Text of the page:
Creator

Sarah Maddox

Advisor

Yakaboski, Tamara

Committee Member

Birnbaum, Matthew

Committee Member

Cardona, Vilma

Committee Member

Smith, Mark

Department

Higher Education and Student Affairs Leadership

Institution

University of Northern Colorado

Type of Resources

Text

Place of Publication

Greeley (Colo.)

Publisher

University of Northern Colorado

Date Created

8-2017

Genre

Thesis

Extent

243 pages

Digital Origin

Born digital

Abstract

Most students begin doctoral programs fully intending on completing the terminal degree. However, nearly half of the students who begin a doctoral program do not complete their degree. Attrition, or a decline in the number of students enrolled from the beginning to the end of a doctoral program, occurs throughout the degree. Some attrition is to be expected, and can be healthy. However, students may also choose to depart for negative reasons. Doctoral attrition is a relatively recent consideration in the literature, and previous literature had not considered the unique nature of higher education and student affairs programs. This dissertation study uses attribution theory to consider the research question: To what do people who voluntarily depart from doctoral programs in higher education attribute their departure? Through interviews of fifteen participants who chose to leave their doctoral programs, I developed four themes that led to the decision to depart: inflexibility of the degree, incongruence between program and participant goals, lack of advising and mentoring, and personal factors. In addition, I briefly address the impact of departure on the participants. In the discussion and implications section, I consider the role of attribution theory in the participants’ recollection about their departure, including locus of control, stability, and controllability. Further, I provide considerations and best practices for prospective and current students, higher education and student affairs programs, and graduate schools, including practical application of reference material and possible staffing considerations. Finally, I provide future directions for research on the important topic of doctoral attrition. Key Words: Doctoral Attrition; Higher Education and Student Affairs; Attribution Theory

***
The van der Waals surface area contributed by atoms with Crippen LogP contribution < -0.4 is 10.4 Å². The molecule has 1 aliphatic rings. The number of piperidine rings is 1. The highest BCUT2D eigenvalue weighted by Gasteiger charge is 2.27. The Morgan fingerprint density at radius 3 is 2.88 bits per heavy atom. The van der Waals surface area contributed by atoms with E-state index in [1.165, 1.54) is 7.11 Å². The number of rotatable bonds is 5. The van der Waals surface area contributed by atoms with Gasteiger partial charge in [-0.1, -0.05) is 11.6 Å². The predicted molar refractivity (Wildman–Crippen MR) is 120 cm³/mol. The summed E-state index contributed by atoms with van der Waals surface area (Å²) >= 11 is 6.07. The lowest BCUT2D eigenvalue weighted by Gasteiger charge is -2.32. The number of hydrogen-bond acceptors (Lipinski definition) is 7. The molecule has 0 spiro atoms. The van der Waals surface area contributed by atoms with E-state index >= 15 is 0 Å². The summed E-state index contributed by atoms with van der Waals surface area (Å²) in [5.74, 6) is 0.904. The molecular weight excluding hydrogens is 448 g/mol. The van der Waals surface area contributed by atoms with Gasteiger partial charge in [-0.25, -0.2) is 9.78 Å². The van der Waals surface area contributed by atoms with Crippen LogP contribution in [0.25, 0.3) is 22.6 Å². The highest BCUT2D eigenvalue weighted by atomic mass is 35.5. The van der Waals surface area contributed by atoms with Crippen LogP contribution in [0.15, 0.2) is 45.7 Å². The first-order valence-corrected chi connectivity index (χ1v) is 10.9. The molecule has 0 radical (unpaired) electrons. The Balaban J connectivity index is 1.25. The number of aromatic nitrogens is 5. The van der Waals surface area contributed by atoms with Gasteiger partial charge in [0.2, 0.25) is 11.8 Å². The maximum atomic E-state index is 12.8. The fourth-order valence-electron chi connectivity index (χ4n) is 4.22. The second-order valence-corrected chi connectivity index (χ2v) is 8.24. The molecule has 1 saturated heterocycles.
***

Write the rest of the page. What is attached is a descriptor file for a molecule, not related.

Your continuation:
Degree type

PhD

Degree Name

Doctoral

Language

English

Local Identifiers

Maddox_unco_0161D_10580

Rights Statement

Copyright is held by the author.

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